This is a chapter for the forthcoming book, Contracting and Contract Law in the Age of Artificial Intelligence, edited by Martin Ebers, Cristina Poncibò, and Mimi Zou, to be published by Hart Publishing. The aim of this chapter is to offer a general theory of contract law to account for the inclusion of artificial intelligence in contract practices. Artificial intelligence brings out that what makes contract law a distinctive form of legal obligation is shared intentionality. I refer to this insight as the shared intentionality thesis. Shared intentionality is the psychological capacity of one agent to share and pursue a joint goal with another agent. It is an attribute of human thought empowering human planning and the ability to share agency with others. Shared intentionality leads to a focus on objective intent to enter contractual relations in Anglo-American contract law as the primary concept in understanding what is distinctive about contractual obligation. The doctrine of objective intent in contract law operates as a Turing test for determining whether a contract has been formed. The chapter explains that it does not matter which “mind” is thought to produce this intent – human or artificial. The issue is attribution of the right sort of mental states by one contract party to another. Daniel Dennett’s notion of the intentional stance, as well as philosophical work on mindreading, can assist in developing this argument. The chapter focuses on understanding how folk psychology can lead humans to the sort of recognition that is needed to engage with increasing levels of artificial intelligence in contracting. What gives artificial intelligence intent is not some internal workings of its programming but us – the ascription of intentionality to artificial intelligence by humans. But the intentional stance on its own does not offer an adequate explanation of a special kind of intent that is needed for contract formation. It does not inform us about the sort of “we” intentionality or the ability to engage in future directed intentions as elements of stable plans of action in the form of contracts. Shared intentionality, a concept developed by philosopher Michael Bratman, evolutionary anthropologist Michael Tomasello and others, is the core of contractual obligation. It does not matter whether this shared intentionality is the result of human or artificial agency. Of course, artificial intelligence on its own does not yet have the sort of agency required for shared intentionality but it likely will in the non-too-distant future.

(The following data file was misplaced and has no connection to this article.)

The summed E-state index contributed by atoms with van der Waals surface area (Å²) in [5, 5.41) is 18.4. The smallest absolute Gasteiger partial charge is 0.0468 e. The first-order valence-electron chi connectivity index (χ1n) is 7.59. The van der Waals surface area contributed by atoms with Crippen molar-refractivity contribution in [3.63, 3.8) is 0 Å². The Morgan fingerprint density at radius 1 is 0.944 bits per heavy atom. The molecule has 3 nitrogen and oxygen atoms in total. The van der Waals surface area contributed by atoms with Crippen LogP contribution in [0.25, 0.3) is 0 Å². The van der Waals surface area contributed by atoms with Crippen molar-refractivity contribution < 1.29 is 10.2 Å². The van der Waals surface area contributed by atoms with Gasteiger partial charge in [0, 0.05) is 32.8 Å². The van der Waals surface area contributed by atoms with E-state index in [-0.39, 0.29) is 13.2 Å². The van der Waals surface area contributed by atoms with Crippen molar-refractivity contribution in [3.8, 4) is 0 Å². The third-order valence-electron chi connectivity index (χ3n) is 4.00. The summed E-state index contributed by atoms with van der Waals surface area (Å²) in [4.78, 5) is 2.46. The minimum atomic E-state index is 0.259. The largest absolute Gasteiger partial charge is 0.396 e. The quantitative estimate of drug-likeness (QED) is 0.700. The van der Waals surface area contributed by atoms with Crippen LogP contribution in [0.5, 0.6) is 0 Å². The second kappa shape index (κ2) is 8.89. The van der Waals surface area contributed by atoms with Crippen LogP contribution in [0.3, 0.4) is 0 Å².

John Linarelli, A Philosophy of Contract Law for Artificial Intelligence: Shared Intentionality, in CONTRACTING AND CONTRACT LAW IN THE AGE OF ARTIFICIAL INTELLIGENCE (Martin Ebers, Cristina Poncibò, & Mimi Zou eds., 2022).
London: Hart Publishing